Alok Govil

Simplifier in Science, Technology, and Life

Computer Vision Basics in Microsoft Excel

Hello everyone!

In this very unique and fun work, we’ll learn Computer Vision from very basics using sample algorithms implemented within Microsoft Excel, using plain-old Excel formulas! We use a surprise trick that helps us demonstrate and visualize algorithms like Face Detection, Convolutional Neuron, etc., within Excel. No external libraries, no scripts, no plugins are used.

After having delivered lectures based on these Excel files seven times so far, including at two colleges, we are open sourcing these under a Creative Commons license (CC BY-NC-SA 4.0), courtesy of Amazon.

That was a very unique talk, great that you are sharing it to a wider audience!

István Fehérvári, PhD, Sr. Machine Learning Scientist

Detailed instructions, along with the Excel files, are available here:

Hacker News discussion:

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The Future is Behind Us!

In English, future is ahead of us. In Aymara, it is behind us!

That is a better system actually, since we can see the past ahead of us, but not the future behind. We use the past to take limited guesses on what the future may hold.

It ain’t much different from walking backwards. We thereby sometimes miss seeing obstacles, topple over, …

If we deviate from the norms, we have higher chances of failures as we would know less of what’s behind. And we may also reach places not discovered before.

Cover Photo: Pixabay

{Originally posted on LinkedIn.}

At Shaheed Rajguru College of Applied Sciences for Women

Pleasure to have delivered a lecture at Shaheed Rajguru College of Applied Sciences For Women. This is a government-funded college to prepare women for professional and STEM fields. Some 150 students attended, plus around 6-7 professors. 🙂

The professors said I taught an entire syllabus in a few hours. Students too were usually nodding their heads and seemed to follow it well. 🙂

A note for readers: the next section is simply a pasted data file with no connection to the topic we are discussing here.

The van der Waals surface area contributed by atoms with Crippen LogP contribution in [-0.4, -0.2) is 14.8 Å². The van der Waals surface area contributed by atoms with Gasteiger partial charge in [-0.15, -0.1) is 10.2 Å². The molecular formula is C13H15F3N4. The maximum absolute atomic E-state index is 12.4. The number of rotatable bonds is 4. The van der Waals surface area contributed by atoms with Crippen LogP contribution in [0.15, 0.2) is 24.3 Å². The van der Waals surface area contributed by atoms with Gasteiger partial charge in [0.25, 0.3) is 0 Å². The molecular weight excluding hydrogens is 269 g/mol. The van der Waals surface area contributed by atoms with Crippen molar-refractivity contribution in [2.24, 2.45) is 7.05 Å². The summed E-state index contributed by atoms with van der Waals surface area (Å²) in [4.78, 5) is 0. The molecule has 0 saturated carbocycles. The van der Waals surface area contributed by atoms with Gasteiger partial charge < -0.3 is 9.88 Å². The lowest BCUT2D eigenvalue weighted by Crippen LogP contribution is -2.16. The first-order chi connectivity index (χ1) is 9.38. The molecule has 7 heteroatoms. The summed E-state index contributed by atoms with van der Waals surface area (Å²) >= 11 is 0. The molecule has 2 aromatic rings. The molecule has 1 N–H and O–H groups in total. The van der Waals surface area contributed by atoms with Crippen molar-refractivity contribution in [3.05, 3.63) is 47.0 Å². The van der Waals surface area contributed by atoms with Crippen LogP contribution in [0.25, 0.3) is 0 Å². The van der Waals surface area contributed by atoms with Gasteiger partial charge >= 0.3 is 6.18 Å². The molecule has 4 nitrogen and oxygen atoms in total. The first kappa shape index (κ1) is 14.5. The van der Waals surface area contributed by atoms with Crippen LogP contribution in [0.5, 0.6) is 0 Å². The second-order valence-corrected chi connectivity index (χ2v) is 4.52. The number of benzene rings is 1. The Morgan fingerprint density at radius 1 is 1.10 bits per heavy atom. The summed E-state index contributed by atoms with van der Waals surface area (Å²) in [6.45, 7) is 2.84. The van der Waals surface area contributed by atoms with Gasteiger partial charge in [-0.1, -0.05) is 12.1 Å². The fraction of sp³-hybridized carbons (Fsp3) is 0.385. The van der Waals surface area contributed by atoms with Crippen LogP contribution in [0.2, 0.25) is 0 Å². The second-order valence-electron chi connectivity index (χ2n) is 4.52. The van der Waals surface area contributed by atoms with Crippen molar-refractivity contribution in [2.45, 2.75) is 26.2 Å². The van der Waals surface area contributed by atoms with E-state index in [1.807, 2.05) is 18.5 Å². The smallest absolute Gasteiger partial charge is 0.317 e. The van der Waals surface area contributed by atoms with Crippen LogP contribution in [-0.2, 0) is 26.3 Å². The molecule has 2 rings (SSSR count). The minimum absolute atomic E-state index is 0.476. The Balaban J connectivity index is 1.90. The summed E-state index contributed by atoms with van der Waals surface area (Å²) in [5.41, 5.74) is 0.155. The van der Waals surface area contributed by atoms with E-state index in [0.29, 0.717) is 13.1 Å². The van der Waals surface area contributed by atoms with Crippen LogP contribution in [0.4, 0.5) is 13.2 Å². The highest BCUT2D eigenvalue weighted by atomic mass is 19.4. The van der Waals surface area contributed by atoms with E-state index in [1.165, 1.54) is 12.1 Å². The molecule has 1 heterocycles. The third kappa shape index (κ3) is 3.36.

“Hi Alok, Thank you so much for the lecture in my sister’s college…she was telling me that the students didn’t believe that there are still geniuses like you in India… Keep inspiring the younger generation!!”

{With Minor edits}

I didn’t expect such a feedback! Glad to have been able to inspire the students. 🙂

I’ll be opening up the details of the session along with the slides soon. 🙂

{Originally posted on LinkedIn.}

To learn to write well, read a lot too!

“Toddlers learn to speak not only by practicing speaking but also by listening. It isn’t very different for others: To learn to write well, read a lot too!”

“I recommend taking your reading beyond your professional areas of interest to capture writing styles from across the board.”

[A thought I shared in Advanced Writing Course I delivered at Amazon. Thanks to Dipika Mukim for organizing.]

It’s in the power of the human mind that is still not understood by scientists:

  • A language is not taught. It is magically picked up by toddlers and others. The teachers just guide and supply the needed corrections.
  • The same thing applies to grammar. Grammar books are barely complete in their coverage of the rules. Yet, we subconsciously know a much larger number of them.
  • Likewise, someone taking a writing session can only be a guide. Reading is the true teacher. Plus, writing practice (with a good feedback mechanism) helps move towards perfection.

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Gender Equality in Communication and Language

Men surely often do. Even women often use “him” when the gender of subject is not known. Through the ages women seem to have accepted these norms whether they like it or not. A customer or an engineer becomes a “him” by default. A receptionist, an assistant, a teacher becomes “her”. “Air Host” is barely even a word [1-5].

I used to regret this as a flaw in the English language [6] (albeit there are efforts for solving [7-8]). Now I feel that this weakness of the language is a constant reminder of a much bigger problem in the society! We have a long way to go before gender neutrality is achieved [9].

Let’s start using the pronouns right. An easy way is to use gender-neutral plural pronouns (they, them …) instead of singular ones (her, him, …).

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